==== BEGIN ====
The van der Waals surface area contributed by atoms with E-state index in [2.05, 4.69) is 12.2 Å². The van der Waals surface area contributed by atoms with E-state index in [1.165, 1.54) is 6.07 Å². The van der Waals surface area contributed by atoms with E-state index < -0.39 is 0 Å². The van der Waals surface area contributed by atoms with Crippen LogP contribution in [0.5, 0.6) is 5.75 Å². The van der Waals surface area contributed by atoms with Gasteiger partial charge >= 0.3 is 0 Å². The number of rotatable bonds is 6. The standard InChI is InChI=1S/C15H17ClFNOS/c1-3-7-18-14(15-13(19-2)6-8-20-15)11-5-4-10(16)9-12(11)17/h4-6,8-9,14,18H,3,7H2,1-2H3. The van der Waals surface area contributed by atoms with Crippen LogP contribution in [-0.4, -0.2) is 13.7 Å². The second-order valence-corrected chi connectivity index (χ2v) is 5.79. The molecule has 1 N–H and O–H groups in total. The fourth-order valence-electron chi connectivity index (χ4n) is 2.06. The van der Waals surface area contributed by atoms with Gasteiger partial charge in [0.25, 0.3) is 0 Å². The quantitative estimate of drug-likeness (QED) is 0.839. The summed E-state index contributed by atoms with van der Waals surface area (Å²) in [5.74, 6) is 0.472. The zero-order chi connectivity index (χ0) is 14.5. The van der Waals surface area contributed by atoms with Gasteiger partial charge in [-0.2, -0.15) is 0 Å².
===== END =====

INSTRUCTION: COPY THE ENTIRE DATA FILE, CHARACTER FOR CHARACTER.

The van der Waals surface area contributed by atoms with E-state index in [2.05, 4.69) is 12.2 Å². The van der Waals surface area contributed by atoms with E-state index in [1.165, 1.54) is 6.07 Å². The van der Waals surface area contributed by atoms with E-state index < -0.39 is 0 Å². The van der Waals surface area contributed by atoms with Crippen LogP contribution in [0.5, 0.6) is 5.75 Å². The van der Waals surface area contributed by atoms with Gasteiger partial charge >= 0.3 is 0 Å². The number of rotatable bonds is 6. The standard InChI is InChI=1S/C15H17ClFNOS/c1-3-7-18-14(15-13(19-2)6-8-20-15)11-5-4-10(16)9-12(11)17/h4-6,8-9,14,18H,3,7H2,1-2H3. The van der Waals surface area contributed by atoms with Crippen LogP contribution in [-0.4, -0.2) is 13.7 Å². The second-order valence-corrected chi connectivity index (χ2v) is 5.79. The molecule has 1 N–H and O–H groups in total. The fourth-order valence-electron chi connectivity index (χ4n) is 2.06. The van der Waals surface area contributed by atoms with Gasteiger partial charge in [0.25, 0.3) is 0 Å². The quantitative estimate of drug-likeness (QED) is 0.839. The summed E-state index contributed by atoms with van der Waals surface area (Å²) in [5.74, 6) is 0.472. The zero-order chi connectivity index (χ0) is 14.5. The van der Waals surface area contributed by atoms with Gasteiger partial charge in [-0.2, -0.15) is 0 Å².